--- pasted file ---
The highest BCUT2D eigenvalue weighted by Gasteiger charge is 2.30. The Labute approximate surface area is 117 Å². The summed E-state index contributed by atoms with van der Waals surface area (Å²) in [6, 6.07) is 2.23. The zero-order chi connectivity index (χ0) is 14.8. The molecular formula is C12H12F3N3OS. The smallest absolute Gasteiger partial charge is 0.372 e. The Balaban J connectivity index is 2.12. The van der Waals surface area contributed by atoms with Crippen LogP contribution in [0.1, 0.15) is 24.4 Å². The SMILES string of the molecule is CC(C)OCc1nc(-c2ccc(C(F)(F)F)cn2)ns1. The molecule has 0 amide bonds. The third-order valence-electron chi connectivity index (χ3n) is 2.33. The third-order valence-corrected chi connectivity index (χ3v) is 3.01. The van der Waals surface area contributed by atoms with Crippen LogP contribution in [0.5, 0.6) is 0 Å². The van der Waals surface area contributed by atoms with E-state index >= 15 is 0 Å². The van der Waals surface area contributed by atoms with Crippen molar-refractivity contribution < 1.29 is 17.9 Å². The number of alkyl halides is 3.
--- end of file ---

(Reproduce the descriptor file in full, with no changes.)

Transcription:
The highest BCUT2D eigenvalue weighted by Gasteiger charge is 2.30. The Labute approximate surface area is 117 Å². The summed E-state index contributed by atoms with van der Waals surface area (Å²) in [6, 6.07) is 2.23. The zero-order chi connectivity index (χ0) is 14.8. The molecular formula is C12H12F3N3OS. The smallest absolute Gasteiger partial charge is 0.372 e. The Balaban J connectivity index is 2.12. The van der Waals surface area contributed by atoms with Crippen LogP contribution in [0.1, 0.15) is 24.4 Å². The SMILES string of the molecule is CC(C)OCc1nc(-c2ccc(C(F)(F)F)cn2)ns1. The molecule has 0 amide bonds. The third-order valence-electron chi connectivity index (χ3n) is 2.33. The third-order valence-corrected chi connectivity index (χ3v) is 3.01. The van der Waals surface area contributed by atoms with Crippen LogP contribution in [0.5, 0.6) is 0 Å². The van der Waals surface area contributed by atoms with E-state index >= 15 is 0 Å². The van der Waals surface area contributed by atoms with Crippen molar-refractivity contribution < 1.29 is 17.9 Å². The number of alkyl halides is 3.